Maryland Live, the state's largest casino, said it has surveillance and other "systems in place at different points of contact" to detect prohibited players. For example, if a patron wins a jackpot of $1,200 or more, depending on the game, the casino must use the gambler's identification to create a tax form called a W2-G.
The tax reporting system "is linked to our excluded patrons database, and it triggers an alert," the casino said in a statement.
Few, if any, of the violators serve jail time for trespassing, state officials said. The maximum penalty for a first offense is 90 days in jail and a $500 fine.
Mary Drexler, coordinator of the state's program on responsible gambling, said jail is not the goal but rather "getting them the help they need."
Some offenders are sentenced to community service, "which takes up some of their time so they're not as apt to want to go to the casino," Drexler said. "In recent months, more of the state's attorneys are recommending that they go for a problem gambling assessment."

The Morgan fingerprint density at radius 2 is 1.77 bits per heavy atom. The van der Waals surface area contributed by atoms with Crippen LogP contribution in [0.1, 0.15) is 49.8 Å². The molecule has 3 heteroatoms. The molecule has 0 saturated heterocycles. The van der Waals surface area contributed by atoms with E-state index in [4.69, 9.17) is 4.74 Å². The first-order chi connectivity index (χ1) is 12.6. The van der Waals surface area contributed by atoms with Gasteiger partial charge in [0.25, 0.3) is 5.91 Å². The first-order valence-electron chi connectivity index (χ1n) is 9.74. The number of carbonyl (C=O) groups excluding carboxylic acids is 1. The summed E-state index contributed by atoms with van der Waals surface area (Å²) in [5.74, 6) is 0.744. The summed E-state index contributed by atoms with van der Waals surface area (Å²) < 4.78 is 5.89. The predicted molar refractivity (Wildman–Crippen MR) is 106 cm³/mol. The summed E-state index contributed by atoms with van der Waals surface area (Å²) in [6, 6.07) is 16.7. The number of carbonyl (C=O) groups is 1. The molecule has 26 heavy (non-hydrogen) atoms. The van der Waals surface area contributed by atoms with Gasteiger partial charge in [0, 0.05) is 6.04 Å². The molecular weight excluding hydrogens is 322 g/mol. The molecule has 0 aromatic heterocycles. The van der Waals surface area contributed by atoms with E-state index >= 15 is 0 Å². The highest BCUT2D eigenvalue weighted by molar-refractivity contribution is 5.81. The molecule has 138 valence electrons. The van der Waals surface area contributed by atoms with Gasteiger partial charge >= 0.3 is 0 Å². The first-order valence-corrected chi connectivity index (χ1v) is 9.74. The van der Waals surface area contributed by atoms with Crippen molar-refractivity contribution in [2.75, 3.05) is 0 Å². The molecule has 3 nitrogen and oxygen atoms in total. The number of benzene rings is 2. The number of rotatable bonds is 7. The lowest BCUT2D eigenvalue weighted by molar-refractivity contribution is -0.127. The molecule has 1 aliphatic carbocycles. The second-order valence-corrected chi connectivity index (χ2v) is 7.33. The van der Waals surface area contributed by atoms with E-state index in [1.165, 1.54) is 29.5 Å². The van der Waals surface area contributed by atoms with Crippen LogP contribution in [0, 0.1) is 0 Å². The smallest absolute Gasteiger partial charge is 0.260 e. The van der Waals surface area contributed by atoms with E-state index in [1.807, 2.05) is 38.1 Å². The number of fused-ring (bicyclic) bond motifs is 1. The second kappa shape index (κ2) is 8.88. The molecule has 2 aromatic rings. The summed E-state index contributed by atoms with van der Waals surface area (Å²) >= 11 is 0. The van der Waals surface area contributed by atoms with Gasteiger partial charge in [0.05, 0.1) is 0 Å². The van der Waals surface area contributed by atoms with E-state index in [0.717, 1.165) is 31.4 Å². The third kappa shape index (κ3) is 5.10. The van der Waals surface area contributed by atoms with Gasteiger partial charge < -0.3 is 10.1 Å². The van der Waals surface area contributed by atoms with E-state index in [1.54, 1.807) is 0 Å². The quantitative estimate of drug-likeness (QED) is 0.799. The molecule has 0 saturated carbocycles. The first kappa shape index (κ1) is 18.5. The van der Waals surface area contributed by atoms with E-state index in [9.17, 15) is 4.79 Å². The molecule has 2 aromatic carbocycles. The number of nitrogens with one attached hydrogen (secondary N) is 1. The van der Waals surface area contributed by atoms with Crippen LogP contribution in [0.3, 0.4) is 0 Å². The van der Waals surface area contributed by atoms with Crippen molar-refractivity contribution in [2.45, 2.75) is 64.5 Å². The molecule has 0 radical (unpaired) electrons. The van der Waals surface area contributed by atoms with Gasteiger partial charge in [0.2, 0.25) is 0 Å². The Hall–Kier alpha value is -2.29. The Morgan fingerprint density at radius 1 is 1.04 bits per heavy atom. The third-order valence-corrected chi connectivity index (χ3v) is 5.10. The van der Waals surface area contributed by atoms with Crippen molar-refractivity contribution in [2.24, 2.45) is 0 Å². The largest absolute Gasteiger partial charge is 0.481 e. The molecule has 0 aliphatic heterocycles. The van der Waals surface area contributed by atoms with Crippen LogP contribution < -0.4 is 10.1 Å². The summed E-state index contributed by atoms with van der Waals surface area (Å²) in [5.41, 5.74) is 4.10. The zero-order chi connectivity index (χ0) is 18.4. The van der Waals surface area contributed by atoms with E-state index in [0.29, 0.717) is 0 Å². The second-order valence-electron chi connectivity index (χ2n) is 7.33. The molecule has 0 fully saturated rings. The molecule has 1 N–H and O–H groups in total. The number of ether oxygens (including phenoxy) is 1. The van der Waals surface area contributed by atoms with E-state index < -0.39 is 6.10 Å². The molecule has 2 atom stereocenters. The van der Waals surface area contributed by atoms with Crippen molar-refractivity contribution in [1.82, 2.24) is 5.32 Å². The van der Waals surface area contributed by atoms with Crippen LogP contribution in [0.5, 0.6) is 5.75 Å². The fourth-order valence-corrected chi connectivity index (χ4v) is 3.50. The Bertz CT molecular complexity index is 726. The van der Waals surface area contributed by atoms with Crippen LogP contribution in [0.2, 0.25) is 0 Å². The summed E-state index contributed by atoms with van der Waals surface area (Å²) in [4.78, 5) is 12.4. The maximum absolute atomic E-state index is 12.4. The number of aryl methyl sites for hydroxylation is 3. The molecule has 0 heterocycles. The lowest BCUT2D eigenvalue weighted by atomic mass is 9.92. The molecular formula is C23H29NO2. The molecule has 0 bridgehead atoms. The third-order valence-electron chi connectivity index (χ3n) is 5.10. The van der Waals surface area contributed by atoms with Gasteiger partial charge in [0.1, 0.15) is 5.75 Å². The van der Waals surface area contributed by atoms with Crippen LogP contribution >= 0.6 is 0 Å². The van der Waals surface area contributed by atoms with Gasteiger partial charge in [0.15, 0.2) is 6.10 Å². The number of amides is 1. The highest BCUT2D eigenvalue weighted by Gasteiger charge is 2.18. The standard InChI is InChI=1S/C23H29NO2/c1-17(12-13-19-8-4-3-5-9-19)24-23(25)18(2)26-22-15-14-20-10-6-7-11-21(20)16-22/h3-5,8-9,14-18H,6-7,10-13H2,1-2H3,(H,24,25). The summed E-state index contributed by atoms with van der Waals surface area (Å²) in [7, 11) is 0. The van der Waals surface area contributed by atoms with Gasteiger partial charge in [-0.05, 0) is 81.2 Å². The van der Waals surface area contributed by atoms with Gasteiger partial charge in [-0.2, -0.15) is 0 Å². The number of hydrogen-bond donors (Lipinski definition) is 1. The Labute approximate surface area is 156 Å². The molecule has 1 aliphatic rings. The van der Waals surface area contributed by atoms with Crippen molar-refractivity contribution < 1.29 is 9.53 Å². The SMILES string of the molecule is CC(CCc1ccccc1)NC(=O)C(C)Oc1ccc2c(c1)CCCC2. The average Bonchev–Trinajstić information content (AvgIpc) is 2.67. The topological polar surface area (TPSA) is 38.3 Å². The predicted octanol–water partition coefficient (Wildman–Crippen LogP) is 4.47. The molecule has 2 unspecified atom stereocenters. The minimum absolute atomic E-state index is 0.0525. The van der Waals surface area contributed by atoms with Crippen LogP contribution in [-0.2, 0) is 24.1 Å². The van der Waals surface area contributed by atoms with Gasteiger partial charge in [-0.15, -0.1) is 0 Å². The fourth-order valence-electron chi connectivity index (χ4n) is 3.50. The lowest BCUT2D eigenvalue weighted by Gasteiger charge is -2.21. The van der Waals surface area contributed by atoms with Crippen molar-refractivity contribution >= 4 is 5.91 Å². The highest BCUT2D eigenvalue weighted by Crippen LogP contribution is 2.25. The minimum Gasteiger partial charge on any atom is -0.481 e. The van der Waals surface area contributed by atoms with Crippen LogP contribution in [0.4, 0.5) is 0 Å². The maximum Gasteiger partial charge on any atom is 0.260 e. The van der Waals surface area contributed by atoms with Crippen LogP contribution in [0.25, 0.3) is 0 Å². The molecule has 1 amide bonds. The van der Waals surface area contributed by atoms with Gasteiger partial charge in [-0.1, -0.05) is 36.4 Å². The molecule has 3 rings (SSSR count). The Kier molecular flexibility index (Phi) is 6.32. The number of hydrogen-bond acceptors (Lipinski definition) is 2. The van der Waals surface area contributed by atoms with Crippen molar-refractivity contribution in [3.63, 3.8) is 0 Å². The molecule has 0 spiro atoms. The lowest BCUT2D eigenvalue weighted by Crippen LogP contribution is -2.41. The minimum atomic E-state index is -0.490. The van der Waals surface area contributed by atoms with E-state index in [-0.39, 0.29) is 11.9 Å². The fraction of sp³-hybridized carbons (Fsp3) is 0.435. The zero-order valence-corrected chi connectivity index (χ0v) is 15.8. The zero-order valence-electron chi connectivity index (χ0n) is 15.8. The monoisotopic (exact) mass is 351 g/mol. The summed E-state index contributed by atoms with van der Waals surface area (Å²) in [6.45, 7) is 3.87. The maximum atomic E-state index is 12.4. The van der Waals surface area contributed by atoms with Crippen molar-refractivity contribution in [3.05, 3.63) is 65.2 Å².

Being arrested inside a casino — no matter the outcome — can be stigmatizing. But problem gamblers need to know the program has "teeth so people know that they have to honor it," said Rob Norton, president of Maryland Live.
"They've said they have a problem. You have to make sure that they understand there are consequences to coming back," Norton said. At the same time, he said, offenders need to be presented "with the proper mental health opportunities if they really are suffering from a problem."
In 2011, a state-mandated study by the University of Maryland, Baltimore County estimated that about 150,000 Maryland adults — 3.4 percent of those who had ever gambled — experienced moderate to severe difficulties stemming from their gambling. The number of gamblers considered at risk for developing a problem was 397,900, or about 9 percent.
The problem gambling center plans to conduct a new survey next year to update the 2011 figures.
As casinos have proliferated, a number of states have instituted voluntary exclusion programs offering prohibitions of varying periods. Maryland's market is particularly saturated and competitive. Its five casinos have combined in recent months to generate record revenues, topping $100 million a month this spring for the first time.
The demographics of the self-barred list "are all over the place," Drexler said. "We have people who have very good jobs. We have some people who may be of lower income, but in general it's young to over 65. It goes across the gamut."
The list contains about twice as many men as women. It includes mostly Marylanders but also some residents of Virginia, Pennsylvania and other states.
Each year, more gamblers join the list. New enrollees topped 100 for the first time in 2013 at 185. They grew to 310 in 2014 and 379 last year.